A new strain of malware has been uncovered by security researchers, that uses the popular streaming software Open Broadcaster Software (OBS) Studio to record victims’ screens. Researchers at the cybersecurity firm Trend Micro discovered this new strain, identifying it as a Remote Access Trojan (RAT). This RAT was spotted by the researchers in recent attacks targeting online gambling companies in China.
This RAT, named Biopass, is coded using the Python programming language and has been entering systems while being disguised in legitimate software installers for Adobe Flash Player and Microsoft Silverlight. Even though both Flash Player and Silverlight have reached their end-of-life (EOD), these technologies are still actively being used in China.
Image source: Trend Micro
How Biopass Malware works
As mentioned before, the tainted installers were mainly for software such as Adobe Flash Player and Microsoft Silverlight. These installers did install a legitimate version of either software but also installed the Biopass RAT. This granted attackers full and free access to the entire system.
The researchers say that the Biopass RAT does possess a lot of the basic features that are found in other malware, like the file system assessment, remote desktop access, file exfiltration, and shell command execution. It also has the capability to steal users’ private data from instant messaging clients and web browsers. The thing that sets Biopass apart from other malware is that it can “sniff” its victims’ screens by abusing the framework of OBS Studio to establish live streaming to a cloud service routed to the attackers.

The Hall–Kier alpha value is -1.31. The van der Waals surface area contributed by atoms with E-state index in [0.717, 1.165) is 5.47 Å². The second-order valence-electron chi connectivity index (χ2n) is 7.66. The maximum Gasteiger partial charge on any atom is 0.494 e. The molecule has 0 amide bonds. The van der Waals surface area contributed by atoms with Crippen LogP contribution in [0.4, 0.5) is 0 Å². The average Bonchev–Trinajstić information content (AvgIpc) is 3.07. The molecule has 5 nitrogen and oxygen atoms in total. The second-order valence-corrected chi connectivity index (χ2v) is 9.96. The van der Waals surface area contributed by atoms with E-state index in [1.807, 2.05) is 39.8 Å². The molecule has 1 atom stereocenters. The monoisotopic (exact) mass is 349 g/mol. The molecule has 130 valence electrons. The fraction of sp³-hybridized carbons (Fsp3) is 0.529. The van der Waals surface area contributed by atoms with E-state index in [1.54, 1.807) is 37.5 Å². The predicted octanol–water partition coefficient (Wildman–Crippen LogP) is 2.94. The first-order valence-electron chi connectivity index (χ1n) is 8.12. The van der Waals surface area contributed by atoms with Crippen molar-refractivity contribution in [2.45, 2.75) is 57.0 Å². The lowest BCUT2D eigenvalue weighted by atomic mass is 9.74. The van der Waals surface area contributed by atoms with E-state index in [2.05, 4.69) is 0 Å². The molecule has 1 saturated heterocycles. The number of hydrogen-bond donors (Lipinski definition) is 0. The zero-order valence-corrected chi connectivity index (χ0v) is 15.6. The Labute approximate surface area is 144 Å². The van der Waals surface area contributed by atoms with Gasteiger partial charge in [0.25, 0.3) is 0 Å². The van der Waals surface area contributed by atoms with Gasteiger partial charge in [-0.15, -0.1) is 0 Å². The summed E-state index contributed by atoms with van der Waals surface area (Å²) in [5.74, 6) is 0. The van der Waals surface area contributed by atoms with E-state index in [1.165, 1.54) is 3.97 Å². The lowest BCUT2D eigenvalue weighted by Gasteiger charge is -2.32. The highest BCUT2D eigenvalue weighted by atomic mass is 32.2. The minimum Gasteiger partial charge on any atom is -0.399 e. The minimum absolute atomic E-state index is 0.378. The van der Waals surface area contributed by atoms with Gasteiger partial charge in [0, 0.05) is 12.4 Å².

“We consider BIOPASS RAT as still being actively developed. For example, some markers that we discovered during our analysis refer to different versions of RAT code, such as ‘V2’ or ‘BPSV3’. “via the Trend Micro report written by Joseph C Chen, Kenney Lu, Jaromir Horejsi, and Gloria Chen
What we know so far about Biopass RAT
As of now, it is uncertain as to who exactly is responsible for these attacks, as well as the creation of this malware. As per the Trend Micro report, it is suggested that a lot of clues point towards Biopass being the work of an infamous group of Chinese state-sponsored hackers called Winnti (also known as APT41).
The report claims that the main suspect is Winnti since the modus operandi of the group fits the working of Biopass perfectly. Winnti is a Chinese cyber-espionage group that normally likes to engage in its operations during regular work hours, which then leads to financially motivated attacks on Southeast Asian online gaming companies.
“Experts noticed that multiple BIOPASS RAT loader binaries were signed with two valid certificates likely stolen from game studios from South Korea and Taiwan, a tactic that was previously associated with cyber-espionage campaigns conducted by the Winnti Group to sign its malware.”via an article from Security Affairs written by Pierluigi Paganini
However, there have been no formal links made by Trend Micro between Biopass and Winnti just yet. It is important to also note that the attacks carried out using Biopass have been targeted towards the data of people residing in Mainland China. Hypothetically speaking, It would seem a bit odd for a state-sponsored threat actor such as Winnti to target local Chinese entities in these alleged attacks.